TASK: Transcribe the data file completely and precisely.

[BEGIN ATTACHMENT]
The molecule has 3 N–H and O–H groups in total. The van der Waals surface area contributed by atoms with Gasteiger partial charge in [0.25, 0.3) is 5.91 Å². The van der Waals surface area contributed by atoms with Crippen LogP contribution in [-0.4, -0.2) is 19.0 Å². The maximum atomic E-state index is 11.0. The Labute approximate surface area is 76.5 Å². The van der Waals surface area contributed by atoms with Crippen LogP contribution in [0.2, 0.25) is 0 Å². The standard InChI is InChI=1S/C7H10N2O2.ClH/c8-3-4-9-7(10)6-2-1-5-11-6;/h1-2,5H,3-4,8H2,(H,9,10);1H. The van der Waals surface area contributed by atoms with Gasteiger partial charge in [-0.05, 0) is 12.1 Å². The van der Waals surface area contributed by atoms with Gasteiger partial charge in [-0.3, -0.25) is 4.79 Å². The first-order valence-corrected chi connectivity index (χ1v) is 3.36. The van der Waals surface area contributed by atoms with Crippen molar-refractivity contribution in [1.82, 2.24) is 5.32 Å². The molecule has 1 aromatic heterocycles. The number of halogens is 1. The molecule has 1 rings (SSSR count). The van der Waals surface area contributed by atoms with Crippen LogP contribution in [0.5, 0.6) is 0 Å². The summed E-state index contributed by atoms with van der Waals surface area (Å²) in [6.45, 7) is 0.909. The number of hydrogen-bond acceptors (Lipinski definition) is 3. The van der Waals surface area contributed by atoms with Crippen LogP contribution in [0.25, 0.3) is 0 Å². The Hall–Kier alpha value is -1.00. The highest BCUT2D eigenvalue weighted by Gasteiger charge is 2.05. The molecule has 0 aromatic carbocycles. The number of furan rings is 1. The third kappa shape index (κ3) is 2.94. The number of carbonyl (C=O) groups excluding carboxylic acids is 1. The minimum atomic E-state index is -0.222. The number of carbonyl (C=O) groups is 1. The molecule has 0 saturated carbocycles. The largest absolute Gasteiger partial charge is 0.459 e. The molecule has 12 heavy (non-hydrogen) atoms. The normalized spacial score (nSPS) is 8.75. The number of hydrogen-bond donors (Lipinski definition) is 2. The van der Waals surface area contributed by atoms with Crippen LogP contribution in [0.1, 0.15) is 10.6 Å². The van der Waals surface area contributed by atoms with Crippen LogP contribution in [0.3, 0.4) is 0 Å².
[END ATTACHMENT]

The molecule has 3 N–H and O–H groups in total. The van der Waals surface area contributed by atoms with Gasteiger partial charge in [0.25, 0.3) is 5.91 Å². The van der Waals surface area contributed by atoms with Crippen LogP contribution in [-0.4, -0.2) is 19.0 Å². The maximum atomic E-state index is 11.0. The Labute approximate surface area is 76.5 Å². The van der Waals surface area contributed by atoms with Crippen LogP contribution in [0.2, 0.25) is 0 Å². The standard InChI is InChI=1S/C7H10N2O2.ClH/c8-3-4-9-7(10)6-2-1-5-11-6;/h1-2,5H,3-4,8H2,(H,9,10);1H. The van der Waals surface area contributed by atoms with Gasteiger partial charge in [-0.05, 0) is 12.1 Å². The van der Waals surface area contributed by atoms with Gasteiger partial charge in [-0.3, -0.25) is 4.79 Å². The first-order valence-corrected chi connectivity index (χ1v) is 3.36. The van der Waals surface area contributed by atoms with Crippen molar-refractivity contribution in [1.82, 2.24) is 5.32 Å². The molecule has 1 aromatic heterocycles. The number of halogens is 1. The molecule has 1 rings (SSSR count). The van der Waals surface area contributed by atoms with Crippen LogP contribution in [0.5, 0.6) is 0 Å². The summed E-state index contributed by atoms with van der Waals surface area (Å²) in [6.45, 7) is 0.909. The number of hydrogen-bond acceptors (Lipinski definition) is 3. The van der Waals surface area contributed by atoms with Crippen LogP contribution in [0.25, 0.3) is 0 Å². The Hall–Kier alpha value is -1.00. The highest BCUT2D eigenvalue weighted by Gasteiger charge is 2.05. The molecule has 0 aromatic carbocycles. The number of furan rings is 1. The third kappa shape index (κ3) is 2.94. The number of carbonyl (C=O) groups excluding carboxylic acids is 1. The minimum atomic E-state index is -0.222. The number of carbonyl (C=O) groups is 1. The molecule has 0 saturated carbocycles. The largest absolute Gasteiger partial charge is 0.459 e. The molecule has 12 heavy (non-hydrogen) atoms. The normalized spacial score (nSPS) is 8.75. The number of hydrogen-bond donors (Lipinski definition) is 2. The van der Waals surface area contributed by atoms with Crippen LogP contribution in [0.1, 0.15) is 10.6 Å². The van der Waals surface area contributed by atoms with Crippen LogP contribution in [0.3, 0.4) is 0 Å².